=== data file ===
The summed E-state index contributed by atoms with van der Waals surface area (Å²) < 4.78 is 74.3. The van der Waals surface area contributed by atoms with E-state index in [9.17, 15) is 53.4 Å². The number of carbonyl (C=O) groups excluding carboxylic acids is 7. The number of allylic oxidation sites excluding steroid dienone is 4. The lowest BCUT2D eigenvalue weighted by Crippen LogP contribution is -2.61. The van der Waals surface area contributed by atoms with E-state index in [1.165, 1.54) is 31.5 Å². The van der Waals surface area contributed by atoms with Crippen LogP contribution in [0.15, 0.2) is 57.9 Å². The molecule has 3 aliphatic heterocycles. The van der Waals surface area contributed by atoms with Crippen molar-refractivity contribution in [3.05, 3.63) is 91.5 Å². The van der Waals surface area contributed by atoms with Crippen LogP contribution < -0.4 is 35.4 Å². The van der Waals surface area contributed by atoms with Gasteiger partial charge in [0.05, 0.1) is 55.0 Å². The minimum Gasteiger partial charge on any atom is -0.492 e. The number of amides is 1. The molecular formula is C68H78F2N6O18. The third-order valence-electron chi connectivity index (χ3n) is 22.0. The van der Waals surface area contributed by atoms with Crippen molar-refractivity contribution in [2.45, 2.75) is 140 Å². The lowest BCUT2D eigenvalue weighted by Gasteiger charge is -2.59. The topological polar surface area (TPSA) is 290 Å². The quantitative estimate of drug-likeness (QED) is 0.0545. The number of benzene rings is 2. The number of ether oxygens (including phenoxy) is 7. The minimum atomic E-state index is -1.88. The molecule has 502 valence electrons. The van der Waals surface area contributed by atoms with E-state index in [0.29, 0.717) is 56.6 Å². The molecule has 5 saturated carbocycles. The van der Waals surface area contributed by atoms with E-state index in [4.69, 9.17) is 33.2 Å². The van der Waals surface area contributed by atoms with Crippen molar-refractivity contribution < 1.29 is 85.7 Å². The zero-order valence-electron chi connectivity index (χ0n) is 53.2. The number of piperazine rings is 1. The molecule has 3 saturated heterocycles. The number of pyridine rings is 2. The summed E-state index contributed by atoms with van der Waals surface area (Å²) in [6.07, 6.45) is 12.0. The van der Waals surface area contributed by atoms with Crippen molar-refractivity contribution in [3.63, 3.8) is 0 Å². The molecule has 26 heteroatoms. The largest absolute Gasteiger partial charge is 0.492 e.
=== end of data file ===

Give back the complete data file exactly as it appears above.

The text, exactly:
The summed E-state index contributed by atoms with van der Waals surface area (Å²) < 4.78 is 74.3. The van der Waals surface area contributed by atoms with E-state index in [9.17, 15) is 53.4 Å². The number of carbonyl (C=O) groups excluding carboxylic acids is 7. The number of allylic oxidation sites excluding steroid dienone is 4. The lowest BCUT2D eigenvalue weighted by Crippen LogP contribution is -2.61. The van der Waals surface area contributed by atoms with E-state index in [1.165, 1.54) is 31.5 Å². The van der Waals surface area contributed by atoms with Crippen LogP contribution in [0.15, 0.2) is 57.9 Å². The molecule has 3 aliphatic heterocycles. The van der Waals surface area contributed by atoms with Crippen molar-refractivity contribution in [3.05, 3.63) is 91.5 Å². The van der Waals surface area contributed by atoms with Crippen LogP contribution < -0.4 is 35.4 Å². The van der Waals surface area contributed by atoms with Gasteiger partial charge in [0.05, 0.1) is 55.0 Å². The minimum Gasteiger partial charge on any atom is -0.492 e. The number of amides is 1. The molecular formula is C68H78F2N6O18. The third-order valence-electron chi connectivity index (χ3n) is 22.0. The van der Waals surface area contributed by atoms with Crippen molar-refractivity contribution in [2.45, 2.75) is 140 Å². The lowest BCUT2D eigenvalue weighted by Gasteiger charge is -2.59. The topological polar surface area (TPSA) is 290 Å². The quantitative estimate of drug-likeness (QED) is 0.0545. The number of benzene rings is 2. The number of ether oxygens (including phenoxy) is 7. The minimum atomic E-state index is -1.88. The molecule has 502 valence electrons. The van der Waals surface area contributed by atoms with E-state index in [0.29, 0.717) is 56.6 Å². The molecule has 5 saturated carbocycles. The van der Waals surface area contributed by atoms with E-state index in [4.69, 9.17) is 33.2 Å². The van der Waals surface area contributed by atoms with Crippen molar-refractivity contribution < 1.29 is 85.7 Å². The zero-order valence-electron chi connectivity index (χ0n) is 53.2. The number of piperazine rings is 1. The molecule has 3 saturated heterocycles. The number of pyridine rings is 2. The summed E-state index contributed by atoms with van der Waals surface area (Å²) in [6.07, 6.45) is 12.0. The van der Waals surface area contributed by atoms with Crippen molar-refractivity contribution in [3.63, 3.8) is 0 Å². The molecule has 26 heteroatoms. The largest absolute Gasteiger partial charge is 0.492 e.